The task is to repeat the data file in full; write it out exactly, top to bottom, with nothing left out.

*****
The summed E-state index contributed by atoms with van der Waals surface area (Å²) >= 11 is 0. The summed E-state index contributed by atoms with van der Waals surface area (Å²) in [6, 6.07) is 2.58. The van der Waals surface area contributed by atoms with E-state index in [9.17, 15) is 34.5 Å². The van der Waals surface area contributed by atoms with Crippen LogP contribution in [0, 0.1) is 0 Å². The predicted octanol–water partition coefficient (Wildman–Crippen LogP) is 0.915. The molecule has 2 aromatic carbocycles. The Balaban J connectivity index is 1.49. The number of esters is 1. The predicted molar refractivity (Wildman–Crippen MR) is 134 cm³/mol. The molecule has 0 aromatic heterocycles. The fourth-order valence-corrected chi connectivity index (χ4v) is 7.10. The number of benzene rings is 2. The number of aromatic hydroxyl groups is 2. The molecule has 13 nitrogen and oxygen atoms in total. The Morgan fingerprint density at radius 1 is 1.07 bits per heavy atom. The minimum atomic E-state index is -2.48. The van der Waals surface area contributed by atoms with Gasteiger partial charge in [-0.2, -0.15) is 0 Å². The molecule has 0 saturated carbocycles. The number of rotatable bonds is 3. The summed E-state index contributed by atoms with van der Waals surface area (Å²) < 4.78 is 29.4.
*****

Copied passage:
The summed E-state index contributed by atoms with van der Waals surface area (Å²) >= 11 is 0. The summed E-state index contributed by atoms with van der Waals surface area (Å²) in [6, 6.07) is 2.58. The van der Waals surface area contributed by atoms with E-state index in [9.17, 15) is 34.5 Å². The van der Waals surface area contributed by atoms with Crippen LogP contribution in [0, 0.1) is 0 Å². The predicted octanol–water partition coefficient (Wildman–Crippen LogP) is 0.915. The molecule has 2 aromatic carbocycles. The Balaban J connectivity index is 1.49. The number of esters is 1. The predicted molar refractivity (Wildman–Crippen MR) is 134 cm³/mol. The molecule has 0 aromatic heterocycles. The fourth-order valence-corrected chi connectivity index (χ4v) is 7.10. The number of benzene rings is 2. The number of aromatic hydroxyl groups is 2. The molecule has 13 nitrogen and oxygen atoms in total. The Morgan fingerprint density at radius 1 is 1.07 bits per heavy atom. The minimum atomic E-state index is -2.48. The van der Waals surface area contributed by atoms with Gasteiger partial charge in [-0.2, -0.15) is 0 Å². The molecule has 0 saturated carbocycles. The number of rotatable bonds is 3. The summed E-state index contributed by atoms with van der Waals surface area (Å²) < 4.78 is 29.4.